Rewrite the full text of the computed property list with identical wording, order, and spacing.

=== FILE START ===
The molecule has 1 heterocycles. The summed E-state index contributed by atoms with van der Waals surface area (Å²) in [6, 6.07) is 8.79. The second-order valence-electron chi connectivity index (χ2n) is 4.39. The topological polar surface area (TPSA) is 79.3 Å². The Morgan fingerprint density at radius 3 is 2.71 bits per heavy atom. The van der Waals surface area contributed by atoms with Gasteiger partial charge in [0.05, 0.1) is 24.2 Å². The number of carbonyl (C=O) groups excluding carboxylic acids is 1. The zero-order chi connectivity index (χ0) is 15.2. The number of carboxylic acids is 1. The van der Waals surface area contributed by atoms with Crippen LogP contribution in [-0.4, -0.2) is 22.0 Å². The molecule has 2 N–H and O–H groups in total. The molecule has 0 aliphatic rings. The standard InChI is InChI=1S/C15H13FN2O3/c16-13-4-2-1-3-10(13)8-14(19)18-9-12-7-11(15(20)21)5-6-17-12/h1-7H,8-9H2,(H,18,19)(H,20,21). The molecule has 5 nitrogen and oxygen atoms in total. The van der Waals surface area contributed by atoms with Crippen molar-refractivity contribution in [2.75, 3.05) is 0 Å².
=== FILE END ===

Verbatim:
The molecule has 1 heterocycles. The summed E-state index contributed by atoms with van der Waals surface area (Å²) in [6, 6.07) is 8.79. The second-order valence-electron chi connectivity index (χ2n) is 4.39. The topological polar surface area (TPSA) is 79.3 Å². The Morgan fingerprint density at radius 3 is 2.71 bits per heavy atom. The van der Waals surface area contributed by atoms with Gasteiger partial charge in [0.05, 0.1) is 24.2 Å². The number of carbonyl (C=O) groups excluding carboxylic acids is 1. The zero-order chi connectivity index (χ0) is 15.2. The number of carboxylic acids is 1. The van der Waals surface area contributed by atoms with Crippen LogP contribution in [-0.4, -0.2) is 22.0 Å². The molecule has 2 N–H and O–H groups in total. The molecule has 0 aliphatic rings. The standard InChI is InChI=1S/C15H13FN2O3/c16-13-4-2-1-3-10(13)8-14(19)18-9-12-7-11(15(20)21)5-6-17-12/h1-7H,8-9H2,(H,18,19)(H,20,21). The molecule has 5 nitrogen and oxygen atoms in total. The van der Waals surface area contributed by atoms with Crippen molar-refractivity contribution in [2.75, 3.05) is 0 Å².